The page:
CLASSICAL MUSIC / Finished business: In the light of his definitive new study, Brian Newbould looks back on his experiences of completing Schubert symphonies

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The Independent Culture
SITTING in the Parry Room Library at the Royal College of Music 15 years ago, turning the pages of the autograph sketch of Schubert's unfinished Seventh Symphony, I was intoxicated by a cocktail of emotions. First came the elation of savouring a tantalising outline of an entire, sizeable and unknown symphony by one of the great symphonic composers. Then there was thankfulness that when George Grove came into possession of the sketch, left it on a train in south London and had to live with the guilt for a night, it turned up the next day at Norwood Junction.

Offsetting my excitement at the symphonic sweep of such a racily (and therefore sparingly) notated score, came the doubts: whether I, or anyone else, could assume and justify the responsibility of representing its creator's half-realised thoughts to posterity. Moreover, Brahms's dictum echoed menacingly through one's conscience: '. . . please make sure that no indecency is perpetrated with it]'

Mendelssohn saw Schubert's sketch and would not finish it. Brahms, having not seen it himself, took Mendelssohn's restraint as a reason to stay the hand of any other who might venture to do so. So was it anything but folly to rush in where they feared to tread? Mosco Carner, writing in 1946, typifies the conflict between moral principle and human curiosity: 'Though on principle an opponent of such undertakings, I would welcome an occasional performance. . .'

Carner cannot have it both ways. It was the wish to make Schubert's skeletal thoughts available to the ear that drove my six-month full-time tussle with the sketch. My objective was a student performance before a small local audience. For the sequel, blame (or thank, as you will) the BBC. It was at the first broadcast performance, by the BBC Symphony Orchestra at Cheltenham in 1978, that I was prompted to reflect on the peculiar difficulties that would baulk a composer who might try to finish this symphony. Both Iain Hamilton, who had a premiere in the same concert, and Lennox Berkeley, who was also present, denied that they could have completed the work. This was not so much excessive modesty, though there was a touch of that, as a recognition that one composer would have to shed his own inventive persona to assume that of another. My own credentials as a composer - a roster of works that could be counted on the fingers of two hands - hardly brought me up against this problem.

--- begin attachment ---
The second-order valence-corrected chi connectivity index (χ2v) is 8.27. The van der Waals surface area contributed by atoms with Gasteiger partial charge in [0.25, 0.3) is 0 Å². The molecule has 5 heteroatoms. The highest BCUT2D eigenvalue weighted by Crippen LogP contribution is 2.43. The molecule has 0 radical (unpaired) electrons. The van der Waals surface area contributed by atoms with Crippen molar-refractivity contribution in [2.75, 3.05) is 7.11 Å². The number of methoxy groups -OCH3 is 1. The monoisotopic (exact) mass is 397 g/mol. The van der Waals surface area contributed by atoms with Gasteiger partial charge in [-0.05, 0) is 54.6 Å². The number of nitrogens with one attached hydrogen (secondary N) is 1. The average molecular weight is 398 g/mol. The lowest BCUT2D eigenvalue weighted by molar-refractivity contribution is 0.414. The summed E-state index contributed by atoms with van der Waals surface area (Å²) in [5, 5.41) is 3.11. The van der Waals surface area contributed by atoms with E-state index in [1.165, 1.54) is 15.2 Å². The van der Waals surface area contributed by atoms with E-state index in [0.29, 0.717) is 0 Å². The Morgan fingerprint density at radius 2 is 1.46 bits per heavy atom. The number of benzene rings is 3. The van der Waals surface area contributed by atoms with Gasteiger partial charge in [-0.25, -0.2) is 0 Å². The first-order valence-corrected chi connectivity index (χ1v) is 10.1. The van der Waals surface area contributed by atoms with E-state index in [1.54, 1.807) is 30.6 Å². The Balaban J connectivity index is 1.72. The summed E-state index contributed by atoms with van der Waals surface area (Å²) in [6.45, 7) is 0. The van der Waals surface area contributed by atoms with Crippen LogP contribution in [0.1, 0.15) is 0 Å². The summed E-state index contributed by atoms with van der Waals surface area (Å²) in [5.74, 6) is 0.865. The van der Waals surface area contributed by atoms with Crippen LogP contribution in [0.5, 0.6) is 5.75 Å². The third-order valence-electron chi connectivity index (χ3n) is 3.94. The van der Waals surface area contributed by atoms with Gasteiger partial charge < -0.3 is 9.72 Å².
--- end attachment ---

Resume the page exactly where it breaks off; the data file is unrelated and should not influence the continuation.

The subsequent currency of my realisation of the Seventh was as unpredicted as the appearance, just after its completion, of a sketch newly identified as being a symphonic attempt of Schubert's last months. The problems that this 'piano sketch' posed were different from those of the Seventh's orchestral sketch, and on balance more formidable. I doubt if I could have undertaken a completion of this Tenth Symphony without the experience and confidence gained in fleshing out the earlier one. Again, the motive was to share with others music of immense interest - and sometimes profundity - which would otherwise go unheard.

How do I see these realisations 10 or more years on? Much careful weighing of detail went into making a performing version of the Seventh, but this was compatible with the other prime obligation to Schubert of making the symphony 'go' as a concert piece. Whatever weaknesses may remain since the last round of adjustments made during 15 hours of recording sessions in Berlin in 1980, I find it works well for me, particularly in the concert hall, and the slow movement remains one of Schubert's loveliest. My love of the work, I confess, surpasses that for Schubert's Sixth, for the Seventh represents a timely enlarging of his vision, despite its non-consummation.